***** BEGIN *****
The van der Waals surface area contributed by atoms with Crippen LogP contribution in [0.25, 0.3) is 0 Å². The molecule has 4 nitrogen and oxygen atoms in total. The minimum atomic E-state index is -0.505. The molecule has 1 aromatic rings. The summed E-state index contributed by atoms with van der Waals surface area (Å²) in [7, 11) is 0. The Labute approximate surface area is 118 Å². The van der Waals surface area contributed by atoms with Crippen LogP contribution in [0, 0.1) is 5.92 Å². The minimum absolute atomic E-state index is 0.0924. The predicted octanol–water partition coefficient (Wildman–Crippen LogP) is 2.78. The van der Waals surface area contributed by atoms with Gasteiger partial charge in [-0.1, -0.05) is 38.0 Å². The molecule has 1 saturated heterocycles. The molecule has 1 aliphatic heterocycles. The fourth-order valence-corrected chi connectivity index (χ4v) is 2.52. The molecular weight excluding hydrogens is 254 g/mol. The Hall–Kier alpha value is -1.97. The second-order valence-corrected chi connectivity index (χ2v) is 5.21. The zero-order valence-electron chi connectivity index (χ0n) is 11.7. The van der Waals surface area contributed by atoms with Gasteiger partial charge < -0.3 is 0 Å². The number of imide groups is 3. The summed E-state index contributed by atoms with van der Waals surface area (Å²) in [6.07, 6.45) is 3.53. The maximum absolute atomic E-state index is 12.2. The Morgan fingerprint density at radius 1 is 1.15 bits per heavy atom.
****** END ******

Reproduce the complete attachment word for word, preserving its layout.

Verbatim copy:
The van der Waals surface area contributed by atoms with Crippen LogP contribution in [0.25, 0.3) is 0 Å². The molecule has 4 nitrogen and oxygen atoms in total. The minimum atomic E-state index is -0.505. The molecule has 1 aromatic rings. The summed E-state index contributed by atoms with van der Waals surface area (Å²) in [7, 11) is 0. The Labute approximate surface area is 118 Å². The van der Waals surface area contributed by atoms with Crippen LogP contribution in [0, 0.1) is 5.92 Å². The minimum absolute atomic E-state index is 0.0924. The predicted octanol–water partition coefficient (Wildman–Crippen LogP) is 2.78. The van der Waals surface area contributed by atoms with Gasteiger partial charge in [-0.1, -0.05) is 38.0 Å². The molecule has 1 saturated heterocycles. The molecule has 1 aliphatic heterocycles. The fourth-order valence-corrected chi connectivity index (χ4v) is 2.52. The molecular weight excluding hydrogens is 254 g/mol. The Hall–Kier alpha value is -1.97. The second-order valence-corrected chi connectivity index (χ2v) is 5.21. The zero-order valence-electron chi connectivity index (χ0n) is 11.7. The van der Waals surface area contributed by atoms with Gasteiger partial charge < -0.3 is 0 Å². The number of imide groups is 3. The summed E-state index contributed by atoms with van der Waals surface area (Å²) in [6.07, 6.45) is 3.53. The maximum absolute atomic E-state index is 12.2. The Morgan fingerprint density at radius 1 is 1.15 bits per heavy atom.